Contact Us

Use the form on the right to contact us.

You can edit the text in this area, and change where the contact form on the right submits to, by entering edit mode using the modes on the bottom right. 

         

123 Street Avenue, City Town, 99999

(123) 555-6789

email@address.com

 

You can set your address, phone number, email and site description in the settings tab.
Link to read me page with more information.

11:45 AM (Tuesday) | **Threat continues today for downpours and strong-to-severe thunderstorms in the Mid-Atlantic region…severe weather threat along the I-95 corridor late Thursday as well**

Blog

Weather forecasting and analysis, space and historic events, climate information

11:45 AM (Tuesday) | **Threat continues today for downpours and strong-to-severe thunderstorms in the Mid-Atlantic region…severe weather threat along the I-95 corridor late Thursday as well**

Paul Dorian

The latest radar loop features heavy showers and embedded thunderstorms across NE and east-central PA and more are intensifying over West Virginia and Ohio; courtesy NOAA, College of DuPage

The latest radar loop features heavy showers and embedded thunderstorms across NE and east-central PA and more are intensifying over West Virginia and Ohio; courtesy NOAA, College of DuPage

Overview

A nearly stationary frontal boundary zone is combining today with tropical-like humidity and upper-level energy to generate more showers and thunderstorms in the Mid-Atlantic region and this threat for rain will continue tonight and Wednesday as well.  Some of the rain that falls will be heavy and some of the storms that form later today will reach strong-to-severe levels potentially resulting in damaging wind gusts and even isolated tornadoes.  Given the already well-saturated grounds, any heavy rain can quickly produce localized flooding conditions with a couple of inches possible in a short period of time.  Later in the week, the combination of a strong surface low pressure system and associated cold front with powerful energy aloft will likely result in a severe weather outbreak in the I-95 corridor from later Thursday into Thursday night before a break in the action arrives for Friday and Saturday.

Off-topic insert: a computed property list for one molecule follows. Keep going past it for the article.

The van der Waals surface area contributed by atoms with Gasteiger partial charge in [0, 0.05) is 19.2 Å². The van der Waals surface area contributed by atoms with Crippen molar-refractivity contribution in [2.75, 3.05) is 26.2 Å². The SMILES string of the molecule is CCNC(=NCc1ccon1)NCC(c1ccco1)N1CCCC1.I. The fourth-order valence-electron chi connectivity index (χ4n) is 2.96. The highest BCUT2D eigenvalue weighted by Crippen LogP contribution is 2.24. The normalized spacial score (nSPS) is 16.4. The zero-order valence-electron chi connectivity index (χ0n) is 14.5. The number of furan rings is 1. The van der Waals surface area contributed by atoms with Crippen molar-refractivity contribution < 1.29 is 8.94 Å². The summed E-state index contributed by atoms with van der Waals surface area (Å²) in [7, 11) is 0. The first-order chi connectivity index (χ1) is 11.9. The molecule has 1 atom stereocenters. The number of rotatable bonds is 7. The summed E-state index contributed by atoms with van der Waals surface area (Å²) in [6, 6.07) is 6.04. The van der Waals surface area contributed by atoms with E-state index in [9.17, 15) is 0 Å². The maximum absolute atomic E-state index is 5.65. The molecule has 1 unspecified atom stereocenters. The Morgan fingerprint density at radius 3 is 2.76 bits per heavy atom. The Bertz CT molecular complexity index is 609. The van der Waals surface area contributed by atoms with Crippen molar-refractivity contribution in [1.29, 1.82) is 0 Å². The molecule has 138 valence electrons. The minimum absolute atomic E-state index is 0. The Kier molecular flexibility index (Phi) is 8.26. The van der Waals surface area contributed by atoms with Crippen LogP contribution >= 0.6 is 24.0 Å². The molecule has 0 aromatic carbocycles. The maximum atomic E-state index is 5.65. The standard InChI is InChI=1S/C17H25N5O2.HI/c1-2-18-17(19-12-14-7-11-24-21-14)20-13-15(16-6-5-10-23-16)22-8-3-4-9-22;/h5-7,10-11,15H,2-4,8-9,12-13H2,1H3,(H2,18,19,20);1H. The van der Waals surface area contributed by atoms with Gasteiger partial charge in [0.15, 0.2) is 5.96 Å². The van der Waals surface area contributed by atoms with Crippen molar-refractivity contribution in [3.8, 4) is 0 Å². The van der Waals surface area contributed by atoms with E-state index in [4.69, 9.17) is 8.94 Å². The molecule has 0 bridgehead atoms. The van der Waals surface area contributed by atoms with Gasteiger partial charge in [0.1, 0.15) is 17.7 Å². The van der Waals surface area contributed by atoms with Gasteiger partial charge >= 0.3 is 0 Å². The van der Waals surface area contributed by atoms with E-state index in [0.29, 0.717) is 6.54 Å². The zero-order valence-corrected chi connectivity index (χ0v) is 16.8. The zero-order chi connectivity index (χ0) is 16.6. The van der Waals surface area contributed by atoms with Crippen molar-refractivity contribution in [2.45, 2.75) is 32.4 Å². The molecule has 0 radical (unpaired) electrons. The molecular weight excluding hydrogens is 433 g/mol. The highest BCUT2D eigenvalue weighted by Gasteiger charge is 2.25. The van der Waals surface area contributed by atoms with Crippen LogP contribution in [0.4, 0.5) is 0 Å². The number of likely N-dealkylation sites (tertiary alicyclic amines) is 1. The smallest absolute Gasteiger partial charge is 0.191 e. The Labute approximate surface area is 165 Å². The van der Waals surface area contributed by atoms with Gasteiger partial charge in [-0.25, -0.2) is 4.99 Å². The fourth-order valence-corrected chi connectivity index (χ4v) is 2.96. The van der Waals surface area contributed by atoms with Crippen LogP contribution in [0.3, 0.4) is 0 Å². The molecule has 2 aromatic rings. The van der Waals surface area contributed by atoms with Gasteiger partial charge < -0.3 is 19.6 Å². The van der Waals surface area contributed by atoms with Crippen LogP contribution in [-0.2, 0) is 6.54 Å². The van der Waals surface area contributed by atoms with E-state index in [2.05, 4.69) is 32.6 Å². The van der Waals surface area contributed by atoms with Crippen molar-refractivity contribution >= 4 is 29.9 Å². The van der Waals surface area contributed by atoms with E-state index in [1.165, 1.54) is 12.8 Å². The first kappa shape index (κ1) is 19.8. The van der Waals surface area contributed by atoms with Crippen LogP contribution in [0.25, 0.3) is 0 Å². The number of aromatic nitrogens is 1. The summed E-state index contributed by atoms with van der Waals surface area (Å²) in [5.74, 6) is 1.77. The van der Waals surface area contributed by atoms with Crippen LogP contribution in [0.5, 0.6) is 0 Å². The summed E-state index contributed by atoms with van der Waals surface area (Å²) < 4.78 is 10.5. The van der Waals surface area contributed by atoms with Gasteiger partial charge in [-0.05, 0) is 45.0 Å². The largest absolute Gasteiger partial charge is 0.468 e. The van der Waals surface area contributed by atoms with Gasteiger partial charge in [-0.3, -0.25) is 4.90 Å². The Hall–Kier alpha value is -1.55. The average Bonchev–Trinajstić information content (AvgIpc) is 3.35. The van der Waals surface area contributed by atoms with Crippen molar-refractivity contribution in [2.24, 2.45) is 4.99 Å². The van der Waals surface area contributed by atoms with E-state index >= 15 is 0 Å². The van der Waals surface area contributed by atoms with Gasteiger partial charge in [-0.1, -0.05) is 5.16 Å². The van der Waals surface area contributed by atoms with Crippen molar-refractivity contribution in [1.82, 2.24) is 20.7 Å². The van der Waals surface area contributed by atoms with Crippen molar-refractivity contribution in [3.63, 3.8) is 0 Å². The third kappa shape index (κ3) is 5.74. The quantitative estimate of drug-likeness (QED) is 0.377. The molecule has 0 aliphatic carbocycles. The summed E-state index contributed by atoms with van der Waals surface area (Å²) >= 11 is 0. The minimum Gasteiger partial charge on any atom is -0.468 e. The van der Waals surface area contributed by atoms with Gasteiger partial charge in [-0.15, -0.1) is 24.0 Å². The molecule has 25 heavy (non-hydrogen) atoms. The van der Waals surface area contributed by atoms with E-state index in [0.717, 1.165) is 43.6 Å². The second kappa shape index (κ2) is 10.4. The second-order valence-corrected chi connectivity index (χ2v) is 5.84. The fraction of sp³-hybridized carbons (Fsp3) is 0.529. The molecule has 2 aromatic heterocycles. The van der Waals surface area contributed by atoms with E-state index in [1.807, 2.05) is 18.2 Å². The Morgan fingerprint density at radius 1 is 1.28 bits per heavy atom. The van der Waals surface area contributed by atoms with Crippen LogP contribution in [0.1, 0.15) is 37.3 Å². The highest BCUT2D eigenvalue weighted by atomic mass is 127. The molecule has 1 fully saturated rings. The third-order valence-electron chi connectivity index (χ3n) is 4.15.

NOAA’s Storm Prediction Center has the Mid-Atlantic region in a “slight risk” zone for severe weather later today.

NOAA’s Storm Prediction Center has the Mid-Atlantic region in a “slight risk” zone for severe weather later today.

Today, tonight and Wednesday

A nearly stationary frontal boundary zone will continue to act as a focal point for showers and thunderstorms in the Mid-Atlantic region this afternoon and tonight.  There has already been heavy rainfall this morning across the northern Mid-Atlantic (e.g., northern PA, northern NJ, NYC metro region) and some radar echoes are headed towards Bucks and Montgomery Counties in SE PA.  Additionally, radar echoes are expanding in coverage across Ohio and West Virginia and it is from this region where the rainfall headed our way for later today will originate.  As the upper-level energy moves overhead later today, the atmosphere will become more unstable and strong-to-severe thunderstorms could break out; especially, if any sunshine can break through the clouds to boost low-level temperatures.  In areas where sun does manage to break through the clouds, it is possible that a few supercells form that are capable of producing a couple of tornadoes and damaging winds. On Wednesday, the threat for severe weather may diminish somewhat, but there can still be some heavy rainfall in the Mid-Atlantic region.   

A powerful wave of energy will contribute to the threat for severe weather late Thursday/Thursday night in the Mid-Atlantic region; courtesy NOAA, tropicaltidbits.com

A powerful wave of energy will contribute to the threat for severe weather late Thursday/Thursday night in the Mid-Atlantic region; courtesy NOAA, tropicaltidbits.com

Severe weather threat for late Thursday

Ingredients may be coming together for a severe weather outbreak late Thursday into Thursday night for the I-95 corridor.  An unusually strong low pressure system will develop over the western part of the Mid-Atlantic and a strong surface cold front will slide towards the east coast at the same time a powerful wave of energy in the upper part of the atmosphere arrives.  As a result, there can be an outbreak of severe thunderstorms late on Thursday that could impact the DC-to-Philly-to-NYC corridor.

Once the strong cold front clears the coast by early Friday, the threat for rain will end, but the winds will pick up noticeably from a northwesterly direction.  There should be some sun on Friday and the weekend looks like it’ll get off to a promising start on Saturday with sunshine and comfortably warm conditions.  More rain is destined to arrive in the Mid-Atlantic region early next week.

A strong surface low pressure system will contribute to the threat for severe weather late Thursday/Thursday night in the Mid-Atlantic region; courtesy NOAA, tropicaltidbits.com

A strong surface low pressure system will contribute to the threat for severe weather late Thursday/Thursday night in the Mid-Atlantic region; courtesy NOAA, tropicaltidbits.com

Meteorologist Paul Dorian
Perspecta, Inc.
perspectaweather.com 

 Video discussion: